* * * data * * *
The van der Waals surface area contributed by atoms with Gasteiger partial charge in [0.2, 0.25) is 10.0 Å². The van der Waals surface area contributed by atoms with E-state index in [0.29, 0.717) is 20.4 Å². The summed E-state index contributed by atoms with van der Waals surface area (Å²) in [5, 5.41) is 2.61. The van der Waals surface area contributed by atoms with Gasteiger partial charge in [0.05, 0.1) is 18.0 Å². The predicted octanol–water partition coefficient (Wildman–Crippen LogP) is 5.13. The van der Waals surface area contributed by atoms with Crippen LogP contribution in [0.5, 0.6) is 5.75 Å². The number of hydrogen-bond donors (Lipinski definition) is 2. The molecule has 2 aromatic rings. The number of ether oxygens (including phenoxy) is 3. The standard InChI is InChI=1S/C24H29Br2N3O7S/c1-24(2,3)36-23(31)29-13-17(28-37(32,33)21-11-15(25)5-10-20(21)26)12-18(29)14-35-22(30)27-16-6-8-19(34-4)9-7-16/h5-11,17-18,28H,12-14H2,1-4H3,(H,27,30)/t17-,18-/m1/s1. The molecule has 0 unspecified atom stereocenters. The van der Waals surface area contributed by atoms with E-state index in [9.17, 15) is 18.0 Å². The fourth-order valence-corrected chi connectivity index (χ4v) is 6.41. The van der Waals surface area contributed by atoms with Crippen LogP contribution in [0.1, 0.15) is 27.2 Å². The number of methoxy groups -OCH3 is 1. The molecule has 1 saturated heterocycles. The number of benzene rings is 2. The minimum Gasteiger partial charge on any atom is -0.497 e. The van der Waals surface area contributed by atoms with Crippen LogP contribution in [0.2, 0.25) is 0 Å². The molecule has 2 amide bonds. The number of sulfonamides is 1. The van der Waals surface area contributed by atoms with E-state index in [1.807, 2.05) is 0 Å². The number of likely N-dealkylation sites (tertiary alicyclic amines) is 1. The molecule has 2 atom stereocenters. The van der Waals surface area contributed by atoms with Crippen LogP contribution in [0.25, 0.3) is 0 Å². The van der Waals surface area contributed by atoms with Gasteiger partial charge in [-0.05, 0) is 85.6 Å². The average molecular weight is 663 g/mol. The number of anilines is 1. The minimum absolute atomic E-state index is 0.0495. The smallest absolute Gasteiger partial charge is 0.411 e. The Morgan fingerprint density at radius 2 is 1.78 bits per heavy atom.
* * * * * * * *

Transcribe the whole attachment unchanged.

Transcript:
The van der Waals surface area contributed by atoms with Gasteiger partial charge in [0.2, 0.25) is 10.0 Å². The van der Waals surface area contributed by atoms with E-state index in [0.29, 0.717) is 20.4 Å². The summed E-state index contributed by atoms with van der Waals surface area (Å²) in [5, 5.41) is 2.61. The van der Waals surface area contributed by atoms with Gasteiger partial charge in [0.05, 0.1) is 18.0 Å². The predicted octanol–water partition coefficient (Wildman–Crippen LogP) is 5.13. The van der Waals surface area contributed by atoms with Crippen LogP contribution in [0.5, 0.6) is 5.75 Å². The number of hydrogen-bond donors (Lipinski definition) is 2. The molecule has 2 aromatic rings. The number of ether oxygens (including phenoxy) is 3. The standard InChI is InChI=1S/C24H29Br2N3O7S/c1-24(2,3)36-23(31)29-13-17(28-37(32,33)21-11-15(25)5-10-20(21)26)12-18(29)14-35-22(30)27-16-6-8-19(34-4)9-7-16/h5-11,17-18,28H,12-14H2,1-4H3,(H,27,30)/t17-,18-/m1/s1. The molecule has 0 unspecified atom stereocenters. The van der Waals surface area contributed by atoms with E-state index in [9.17, 15) is 18.0 Å². The fourth-order valence-corrected chi connectivity index (χ4v) is 6.41. The van der Waals surface area contributed by atoms with Crippen LogP contribution in [0.1, 0.15) is 27.2 Å². The number of methoxy groups -OCH3 is 1. The molecule has 1 saturated heterocycles. The number of benzene rings is 2. The minimum Gasteiger partial charge on any atom is -0.497 e. The van der Waals surface area contributed by atoms with Crippen LogP contribution in [0.2, 0.25) is 0 Å². The molecule has 2 amide bonds. The number of sulfonamides is 1. The van der Waals surface area contributed by atoms with E-state index in [1.807, 2.05) is 0 Å². The number of likely N-dealkylation sites (tertiary alicyclic amines) is 1. The molecule has 2 atom stereocenters. The van der Waals surface area contributed by atoms with Crippen LogP contribution in [0.25, 0.3) is 0 Å². The van der Waals surface area contributed by atoms with Gasteiger partial charge in [-0.05, 0) is 85.6 Å². The average molecular weight is 663 g/mol. The number of anilines is 1. The minimum absolute atomic E-state index is 0.0495. The smallest absolute Gasteiger partial charge is 0.411 e. The Morgan fingerprint density at radius 2 is 1.78 bits per heavy atom.